The other item relates to something I posted on social spaces earlier in the week that received a most positive reaction – handwritten notes. Despite all the wonders of technology most electronic communication lacks the personal touch and if valued, lasts only a short time. Instead people truly value and often keep a handwritten note. I first read this during the 1990s when a famous rugby coach left handwritten notes under the door of each team member before a crucial game. It rallied the troops to great success.

So go on, send somebody a ‘Thank You’ note today. It will please you as much as it does them.

 

Humans: a case for the opposition

humansThe Future of Jobs report from the World Economic Forum highlighted that over 7m jobs will be lost to redundancy, automation or disintermediation, although they did also state that some of this loss will be offset by 2m jobs in new areas.

We know that as industries evolve and technology puts its arms around a business model and disrupts it, that jobs are created elsewhere, just as retail and services have replaced the factory and manufacturing, so the message to us as employers is invest in the skills of our people, rather than hire more workers, as the key to managing disruptions to the labour market long-term.

Jobs aren’t going away, they’re just changing. We know that softer skills like empathy, communications and prioritisation are essentially human. The future of work is not about jobs going away, it’s about redesigning what we do to make better use of the tools and technology at our disposal.

My point? Robots and technology are already in place. They trade on the stock markets, they drive cars in some cities and they are persistently recommending what we buy next. What they can’t do is serve the delicious loaves of bread in St Albans market with a chat on a Saturday morning or provide that extra bit of care and attention when you’re not feeling at your best – so work with the humans in our teams to find the things they are good at, the tasks and roles that require thinking, judgement and emotion.

Finally, is Nike really launching self-tying shoelaces on sneakers/trainers? Isn’t learning to tie a shoelace an important step in our childhood?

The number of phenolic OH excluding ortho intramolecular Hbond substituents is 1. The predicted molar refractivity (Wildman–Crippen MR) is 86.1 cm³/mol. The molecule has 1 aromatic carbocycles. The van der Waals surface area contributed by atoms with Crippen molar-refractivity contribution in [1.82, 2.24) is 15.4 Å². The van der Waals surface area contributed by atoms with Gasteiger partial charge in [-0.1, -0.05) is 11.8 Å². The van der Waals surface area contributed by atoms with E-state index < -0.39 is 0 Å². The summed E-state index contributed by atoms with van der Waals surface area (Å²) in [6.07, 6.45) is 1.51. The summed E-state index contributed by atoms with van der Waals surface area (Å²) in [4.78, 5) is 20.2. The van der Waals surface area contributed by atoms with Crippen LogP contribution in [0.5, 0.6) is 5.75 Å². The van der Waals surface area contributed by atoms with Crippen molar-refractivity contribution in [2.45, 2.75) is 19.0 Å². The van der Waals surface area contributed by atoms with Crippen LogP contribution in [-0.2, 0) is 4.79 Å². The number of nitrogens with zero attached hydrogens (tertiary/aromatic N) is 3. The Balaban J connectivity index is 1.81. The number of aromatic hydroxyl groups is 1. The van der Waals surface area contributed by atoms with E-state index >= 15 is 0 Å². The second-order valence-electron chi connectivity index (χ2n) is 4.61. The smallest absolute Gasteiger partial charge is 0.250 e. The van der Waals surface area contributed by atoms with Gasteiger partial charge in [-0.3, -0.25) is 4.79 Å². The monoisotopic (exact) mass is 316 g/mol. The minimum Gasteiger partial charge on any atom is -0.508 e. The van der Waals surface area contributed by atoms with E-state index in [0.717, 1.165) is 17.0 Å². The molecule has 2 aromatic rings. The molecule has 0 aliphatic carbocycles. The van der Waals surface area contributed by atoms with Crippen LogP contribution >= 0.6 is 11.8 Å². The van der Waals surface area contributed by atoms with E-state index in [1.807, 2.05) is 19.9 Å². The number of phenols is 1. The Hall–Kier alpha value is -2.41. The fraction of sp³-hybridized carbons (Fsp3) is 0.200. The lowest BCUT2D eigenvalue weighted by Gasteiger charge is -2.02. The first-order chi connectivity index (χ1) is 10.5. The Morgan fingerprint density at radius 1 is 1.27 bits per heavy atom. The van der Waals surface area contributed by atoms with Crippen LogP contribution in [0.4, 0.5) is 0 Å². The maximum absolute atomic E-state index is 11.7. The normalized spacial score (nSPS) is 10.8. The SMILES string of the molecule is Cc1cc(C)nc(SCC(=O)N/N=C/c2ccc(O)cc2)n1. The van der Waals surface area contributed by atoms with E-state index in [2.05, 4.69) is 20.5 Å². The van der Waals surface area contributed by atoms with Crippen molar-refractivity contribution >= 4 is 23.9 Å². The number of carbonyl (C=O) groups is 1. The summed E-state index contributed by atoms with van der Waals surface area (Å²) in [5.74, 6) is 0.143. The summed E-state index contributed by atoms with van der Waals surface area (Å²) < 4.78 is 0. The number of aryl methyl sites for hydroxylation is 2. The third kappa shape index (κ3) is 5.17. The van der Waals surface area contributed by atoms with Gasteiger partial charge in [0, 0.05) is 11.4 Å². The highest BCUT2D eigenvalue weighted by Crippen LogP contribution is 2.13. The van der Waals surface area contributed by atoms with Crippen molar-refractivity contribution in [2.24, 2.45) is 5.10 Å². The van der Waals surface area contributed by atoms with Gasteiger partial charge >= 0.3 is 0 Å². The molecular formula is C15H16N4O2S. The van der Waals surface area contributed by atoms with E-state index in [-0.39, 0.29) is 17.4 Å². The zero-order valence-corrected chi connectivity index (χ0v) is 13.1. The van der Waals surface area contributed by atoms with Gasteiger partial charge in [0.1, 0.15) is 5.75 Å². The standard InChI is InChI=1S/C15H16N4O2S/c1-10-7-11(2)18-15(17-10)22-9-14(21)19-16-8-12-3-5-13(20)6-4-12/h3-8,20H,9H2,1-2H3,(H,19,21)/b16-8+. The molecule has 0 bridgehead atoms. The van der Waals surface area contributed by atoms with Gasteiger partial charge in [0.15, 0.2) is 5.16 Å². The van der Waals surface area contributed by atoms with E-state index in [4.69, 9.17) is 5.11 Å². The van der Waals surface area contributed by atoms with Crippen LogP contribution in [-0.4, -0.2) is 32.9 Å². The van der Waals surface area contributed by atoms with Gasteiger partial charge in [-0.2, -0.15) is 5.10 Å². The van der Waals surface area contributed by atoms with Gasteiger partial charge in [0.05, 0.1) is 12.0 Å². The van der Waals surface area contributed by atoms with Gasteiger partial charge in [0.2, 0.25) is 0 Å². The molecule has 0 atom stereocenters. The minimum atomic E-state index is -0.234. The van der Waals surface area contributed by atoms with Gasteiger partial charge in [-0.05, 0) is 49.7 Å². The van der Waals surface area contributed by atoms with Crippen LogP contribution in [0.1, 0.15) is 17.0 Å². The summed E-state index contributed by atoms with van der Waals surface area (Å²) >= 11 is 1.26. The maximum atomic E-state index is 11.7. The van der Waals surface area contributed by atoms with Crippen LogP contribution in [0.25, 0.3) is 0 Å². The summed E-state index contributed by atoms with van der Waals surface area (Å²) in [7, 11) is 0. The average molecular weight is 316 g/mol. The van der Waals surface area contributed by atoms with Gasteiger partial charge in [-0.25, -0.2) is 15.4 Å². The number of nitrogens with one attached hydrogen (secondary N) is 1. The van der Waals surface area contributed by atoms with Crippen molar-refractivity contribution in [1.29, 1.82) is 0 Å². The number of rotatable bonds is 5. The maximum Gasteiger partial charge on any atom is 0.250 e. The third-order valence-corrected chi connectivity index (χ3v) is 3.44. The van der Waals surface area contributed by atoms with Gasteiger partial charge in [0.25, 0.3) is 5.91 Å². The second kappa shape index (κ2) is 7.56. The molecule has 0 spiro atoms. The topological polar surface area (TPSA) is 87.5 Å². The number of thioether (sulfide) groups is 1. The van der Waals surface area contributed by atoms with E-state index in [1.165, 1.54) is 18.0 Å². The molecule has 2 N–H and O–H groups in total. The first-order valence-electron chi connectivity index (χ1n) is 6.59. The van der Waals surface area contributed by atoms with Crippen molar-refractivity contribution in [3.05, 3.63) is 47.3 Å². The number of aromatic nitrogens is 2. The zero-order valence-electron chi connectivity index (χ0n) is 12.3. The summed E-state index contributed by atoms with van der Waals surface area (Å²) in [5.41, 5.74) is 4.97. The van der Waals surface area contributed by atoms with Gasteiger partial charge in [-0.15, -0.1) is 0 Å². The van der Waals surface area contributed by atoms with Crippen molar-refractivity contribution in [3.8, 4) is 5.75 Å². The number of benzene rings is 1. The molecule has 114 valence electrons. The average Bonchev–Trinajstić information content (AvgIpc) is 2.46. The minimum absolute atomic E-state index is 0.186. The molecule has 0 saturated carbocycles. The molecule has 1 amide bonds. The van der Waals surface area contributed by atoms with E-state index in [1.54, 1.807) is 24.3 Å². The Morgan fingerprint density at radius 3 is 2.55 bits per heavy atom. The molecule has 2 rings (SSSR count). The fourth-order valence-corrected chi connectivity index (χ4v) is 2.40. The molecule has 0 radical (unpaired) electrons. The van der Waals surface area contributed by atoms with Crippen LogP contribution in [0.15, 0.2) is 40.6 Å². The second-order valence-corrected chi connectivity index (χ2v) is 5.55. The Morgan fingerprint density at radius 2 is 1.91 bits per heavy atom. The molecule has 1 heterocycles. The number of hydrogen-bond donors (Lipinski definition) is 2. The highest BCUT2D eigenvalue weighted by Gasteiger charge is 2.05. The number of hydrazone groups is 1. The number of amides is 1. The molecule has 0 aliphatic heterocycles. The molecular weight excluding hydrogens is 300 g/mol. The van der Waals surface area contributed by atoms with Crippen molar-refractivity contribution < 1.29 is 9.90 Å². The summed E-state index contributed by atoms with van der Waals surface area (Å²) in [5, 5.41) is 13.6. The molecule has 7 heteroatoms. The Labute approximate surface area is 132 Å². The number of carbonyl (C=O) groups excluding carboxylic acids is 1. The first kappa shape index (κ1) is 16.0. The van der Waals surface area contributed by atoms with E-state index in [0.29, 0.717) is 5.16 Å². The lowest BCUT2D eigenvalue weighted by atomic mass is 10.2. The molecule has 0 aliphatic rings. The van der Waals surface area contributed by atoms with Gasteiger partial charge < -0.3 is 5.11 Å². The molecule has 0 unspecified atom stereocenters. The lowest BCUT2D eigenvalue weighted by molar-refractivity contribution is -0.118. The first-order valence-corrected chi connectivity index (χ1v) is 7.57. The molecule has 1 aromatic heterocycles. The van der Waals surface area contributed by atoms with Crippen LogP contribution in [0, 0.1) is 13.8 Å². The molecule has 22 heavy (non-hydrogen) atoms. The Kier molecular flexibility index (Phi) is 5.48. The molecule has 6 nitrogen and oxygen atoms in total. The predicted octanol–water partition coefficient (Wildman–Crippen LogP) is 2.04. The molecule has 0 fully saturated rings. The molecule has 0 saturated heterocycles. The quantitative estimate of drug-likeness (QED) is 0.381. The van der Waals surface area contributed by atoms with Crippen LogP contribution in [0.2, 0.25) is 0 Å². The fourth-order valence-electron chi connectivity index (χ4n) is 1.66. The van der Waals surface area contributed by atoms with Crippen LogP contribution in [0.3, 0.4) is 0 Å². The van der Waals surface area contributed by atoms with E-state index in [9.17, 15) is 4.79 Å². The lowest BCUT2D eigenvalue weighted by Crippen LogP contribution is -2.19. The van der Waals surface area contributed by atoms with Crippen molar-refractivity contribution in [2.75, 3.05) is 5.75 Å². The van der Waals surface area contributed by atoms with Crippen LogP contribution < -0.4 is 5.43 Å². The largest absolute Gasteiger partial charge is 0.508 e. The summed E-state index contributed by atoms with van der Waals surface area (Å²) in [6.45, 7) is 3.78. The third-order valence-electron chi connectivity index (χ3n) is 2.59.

Be a hedgehog

160309-hedgehogThe CEO of Salesforce, Marc Benioff said “Speed is the new currency of business.” It certainly is, and the rate of change continues to disregard political upheaval to drive ahead.

The adoption rates for recent technologies are almost vertical – social media, smartphones, tablets to name but three – and the pace of disruption staggering. For every 100 people in the world there are now 95 mobile phone subscriptions and 40 internet users, plus new apps are reaching 100 million users increasingly quickly WhatsApp in 3 years and Instagram in 2).

So how do we take control of this change? We do it via filtering and through our people. Angela Ahrendts, former CEO of Burberry and now head of Apple Retail, states:

“The more technologically advanced our society becomes, the more we need to go back to the basic fundamentals of human communication”

It is very easy to get distracted and pulled from pillar to post, especially as we suffer from information overload, overflowing Inboxes and streams of messaging via apps. So my route to handling this, which applies both to myself as well as my team, is to be a hedgehog.

The hedgehog only does a few simple things, but it does it with a laser focus. The fox on the other hand, changes plans and strategy to try and catch the hedgehog, but almost never does.

So be a hedgehog: define what you are good at, and deliver it with increasing quality and a bucket-load of passion.

School as base camp

subbuteo

My team co-hosted a great seminar with the Professional Associations Research Network (PARN) this month, and it underlines what technology will never replace – the benefit that people gain from being in a room networking, asking questions and sharing best practice with each other – in other words learning in the real world.

In his book, Open, David Price talks about learning becoming authentic when it has a specific purpose, impact beyond schooling and supports a student’s communities.

What is school about, if it isn’t helping prepare young people for the real world, however small the steps of progress? My daughter returned from her Duke of Edinburgh trek this weekend tired, frazzled and aching from the backpack which stood almost as tall as her. But the experience was priceless and taught her how set up camp, prepare food and work in a team to navigate walks and hazards to reach their destination – the greatest challenge for them was the intermittent phone signal.